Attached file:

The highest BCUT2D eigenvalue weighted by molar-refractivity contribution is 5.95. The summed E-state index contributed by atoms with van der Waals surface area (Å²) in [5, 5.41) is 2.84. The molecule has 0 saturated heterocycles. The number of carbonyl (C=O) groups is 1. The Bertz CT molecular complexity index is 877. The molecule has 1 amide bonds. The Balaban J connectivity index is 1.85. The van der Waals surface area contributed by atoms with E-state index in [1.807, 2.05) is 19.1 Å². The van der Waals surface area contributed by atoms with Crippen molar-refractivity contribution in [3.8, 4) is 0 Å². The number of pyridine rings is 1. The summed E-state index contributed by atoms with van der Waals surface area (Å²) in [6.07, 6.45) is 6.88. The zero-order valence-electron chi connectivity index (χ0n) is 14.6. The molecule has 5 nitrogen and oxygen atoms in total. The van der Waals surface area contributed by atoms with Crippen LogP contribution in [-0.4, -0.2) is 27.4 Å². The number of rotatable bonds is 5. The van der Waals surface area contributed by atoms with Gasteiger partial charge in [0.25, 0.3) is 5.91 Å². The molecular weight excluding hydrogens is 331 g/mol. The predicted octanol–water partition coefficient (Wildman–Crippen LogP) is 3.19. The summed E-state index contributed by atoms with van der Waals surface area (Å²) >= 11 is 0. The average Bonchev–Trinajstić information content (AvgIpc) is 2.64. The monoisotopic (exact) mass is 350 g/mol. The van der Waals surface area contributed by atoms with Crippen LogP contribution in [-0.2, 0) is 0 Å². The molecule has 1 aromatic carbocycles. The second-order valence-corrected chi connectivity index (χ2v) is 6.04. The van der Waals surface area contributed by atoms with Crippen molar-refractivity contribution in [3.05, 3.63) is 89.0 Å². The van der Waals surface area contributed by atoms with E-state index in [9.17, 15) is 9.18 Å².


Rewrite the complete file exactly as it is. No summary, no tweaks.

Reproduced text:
The highest BCUT2D eigenvalue weighted by molar-refractivity contribution is 5.95. The summed E-state index contributed by atoms with van der Waals surface area (Å²) in [5, 5.41) is 2.84. The molecule has 0 saturated heterocycles. The number of carbonyl (C=O) groups is 1. The Bertz CT molecular complexity index is 877. The molecule has 1 amide bonds. The Balaban J connectivity index is 1.85. The van der Waals surface area contributed by atoms with E-state index in [1.807, 2.05) is 19.1 Å². The van der Waals surface area contributed by atoms with Crippen molar-refractivity contribution in [3.8, 4) is 0 Å². The number of pyridine rings is 1. The summed E-state index contributed by atoms with van der Waals surface area (Å²) in [6.07, 6.45) is 6.88. The zero-order valence-electron chi connectivity index (χ0n) is 14.6. The molecule has 5 nitrogen and oxygen atoms in total. The van der Waals surface area contributed by atoms with Crippen LogP contribution in [-0.4, -0.2) is 27.4 Å². The number of rotatable bonds is 5. The van der Waals surface area contributed by atoms with Gasteiger partial charge in [0.25, 0.3) is 5.91 Å². The molecular weight excluding hydrogens is 331 g/mol. The predicted octanol–water partition coefficient (Wildman–Crippen LogP) is 3.19. The summed E-state index contributed by atoms with van der Waals surface area (Å²) >= 11 is 0. The average Bonchev–Trinajstić information content (AvgIpc) is 2.64. The monoisotopic (exact) mass is 350 g/mol. The van der Waals surface area contributed by atoms with Crippen LogP contribution in [-0.2, 0) is 0 Å². The molecule has 1 aromatic carbocycles. The second-order valence-corrected chi connectivity index (χ2v) is 6.04. The van der Waals surface area contributed by atoms with Crippen molar-refractivity contribution in [3.05, 3.63) is 89.0 Å². The van der Waals surface area contributed by atoms with E-state index in [9.17, 15) is 9.18 Å².